I could talk about bananas for quite a long time.
DID YOU KNOW…
One medium banana constitutes one of your two recommended servings of for the day.
One banana alone makes up for about 20% of your daily potassium recommendation.
One banana is the perfect pre-workout or post-workout fuel due to its carb content and potassium content that helps replenish the electrolytes that are lost in sweat.
In fact, did you know that the other electrolyte, sodium, is overly-consumed in the SAD (standard American diet), but potassium is likely to be deficient? Dietary potassium isn’t as readily available as dietary sodium, but once you’re aware of the foods that are rich in the micronutrient, it becomes much easier to consume foods that contain more potassium.
So long story short, bananas make for a versatile snack, are pre-packaged by mother nature, and are full of macronutrients AND micronutrients.
We all know that bananas vary greatly throughout their post-picked life span. When bananas are green in color, they are rich in probiotics, but most of us don’t desire the taste because they don’t present very sweet at this stage. When bananas are light to dark yellow, they’re sweeter and more enjoyable to eat. When bananas start getting spots, that’s when you know they’re on their way out, but probably pretty sweet. This is my personal favorite stage* 😀 However, when bananas start turning dark brown and the spots are more and more numerous, you might find yourself wanting to throw them away, as I do. BUT DON’T DO IT – at any of the described stages! Aged bananas are a versatile ingredient to have on hand. Let me show you some of the wonderful things you can do before you think about throwing your precious bananas out.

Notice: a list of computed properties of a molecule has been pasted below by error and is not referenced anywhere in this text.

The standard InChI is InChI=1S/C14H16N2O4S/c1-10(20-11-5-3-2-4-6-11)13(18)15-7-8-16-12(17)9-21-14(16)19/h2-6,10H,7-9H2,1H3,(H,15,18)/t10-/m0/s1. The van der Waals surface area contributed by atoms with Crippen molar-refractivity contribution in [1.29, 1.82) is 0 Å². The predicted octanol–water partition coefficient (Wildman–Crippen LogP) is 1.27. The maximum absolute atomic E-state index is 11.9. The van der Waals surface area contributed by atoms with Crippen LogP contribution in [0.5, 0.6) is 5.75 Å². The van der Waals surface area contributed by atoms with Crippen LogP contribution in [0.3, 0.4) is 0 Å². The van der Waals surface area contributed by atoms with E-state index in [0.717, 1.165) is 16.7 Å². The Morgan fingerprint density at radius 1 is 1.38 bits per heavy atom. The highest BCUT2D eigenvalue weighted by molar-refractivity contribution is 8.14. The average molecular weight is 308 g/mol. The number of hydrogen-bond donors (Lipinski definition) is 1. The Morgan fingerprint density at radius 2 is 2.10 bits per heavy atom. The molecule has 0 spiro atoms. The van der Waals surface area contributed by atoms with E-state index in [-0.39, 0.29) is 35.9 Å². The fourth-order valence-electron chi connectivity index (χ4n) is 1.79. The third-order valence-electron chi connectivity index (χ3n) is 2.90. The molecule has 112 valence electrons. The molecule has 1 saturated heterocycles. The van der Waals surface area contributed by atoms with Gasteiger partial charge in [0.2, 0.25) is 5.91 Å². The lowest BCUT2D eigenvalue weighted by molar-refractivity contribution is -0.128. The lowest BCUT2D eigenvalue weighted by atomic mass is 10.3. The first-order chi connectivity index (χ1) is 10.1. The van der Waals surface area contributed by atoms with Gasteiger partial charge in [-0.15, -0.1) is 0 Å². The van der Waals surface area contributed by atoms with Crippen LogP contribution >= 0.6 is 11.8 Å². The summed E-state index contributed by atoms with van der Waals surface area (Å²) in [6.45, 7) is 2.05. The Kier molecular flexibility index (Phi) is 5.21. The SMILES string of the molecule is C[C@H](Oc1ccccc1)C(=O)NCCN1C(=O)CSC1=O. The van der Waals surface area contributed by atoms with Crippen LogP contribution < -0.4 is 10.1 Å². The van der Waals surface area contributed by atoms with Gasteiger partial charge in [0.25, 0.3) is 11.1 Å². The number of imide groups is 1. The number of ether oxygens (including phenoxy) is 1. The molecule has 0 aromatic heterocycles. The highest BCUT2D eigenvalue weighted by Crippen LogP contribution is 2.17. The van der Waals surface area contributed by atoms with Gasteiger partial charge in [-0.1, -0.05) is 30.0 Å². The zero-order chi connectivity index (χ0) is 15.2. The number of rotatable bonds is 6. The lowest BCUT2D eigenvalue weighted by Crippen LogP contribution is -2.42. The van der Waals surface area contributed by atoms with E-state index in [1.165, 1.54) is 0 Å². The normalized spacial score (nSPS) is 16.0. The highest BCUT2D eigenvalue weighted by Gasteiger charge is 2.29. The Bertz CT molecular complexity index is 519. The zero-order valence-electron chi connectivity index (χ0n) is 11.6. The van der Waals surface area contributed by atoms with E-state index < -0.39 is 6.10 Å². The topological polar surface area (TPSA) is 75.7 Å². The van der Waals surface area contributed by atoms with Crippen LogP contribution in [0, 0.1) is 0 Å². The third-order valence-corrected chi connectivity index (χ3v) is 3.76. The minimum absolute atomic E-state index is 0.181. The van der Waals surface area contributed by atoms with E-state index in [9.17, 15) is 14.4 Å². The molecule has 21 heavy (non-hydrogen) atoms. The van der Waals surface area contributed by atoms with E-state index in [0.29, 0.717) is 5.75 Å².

1. mash them:
Add a mashed banana to your oatmeal before you cook it, add it to your peanut butter toast for breakfast or a snack, or top your pancakes with a mashed banana – you won’t even need syrup!
When? Perfect for that lightly spotted-medium spotted stage.
2. freeze them:
Frozen bananas are the staple to the majority of the smoothies I make because they A) make your smoothie creamier, B) naturally sweeten your smoothie and C) and make it cold without adding ice that will eventually water your smoothie down. To freeze, I recommend cutting the banana in half, peeling the banana, and placing in an airtight bag or container and let freeze for at least 12 hours.
When? In the darkened-spotted stage for peak sweetness but not when the entire banana is browned or else you’ll have a mushy banana.
3. bake them:
Banana bread, baked oatmeal, healthier cookies, etc. Again, bananas provide natural sweetness and serve as a binding agent in several recipes. What’s not to love there?
When? This is when those BROWN bananas come in clutch. Mash them up well and incorporate into your favorite recipe!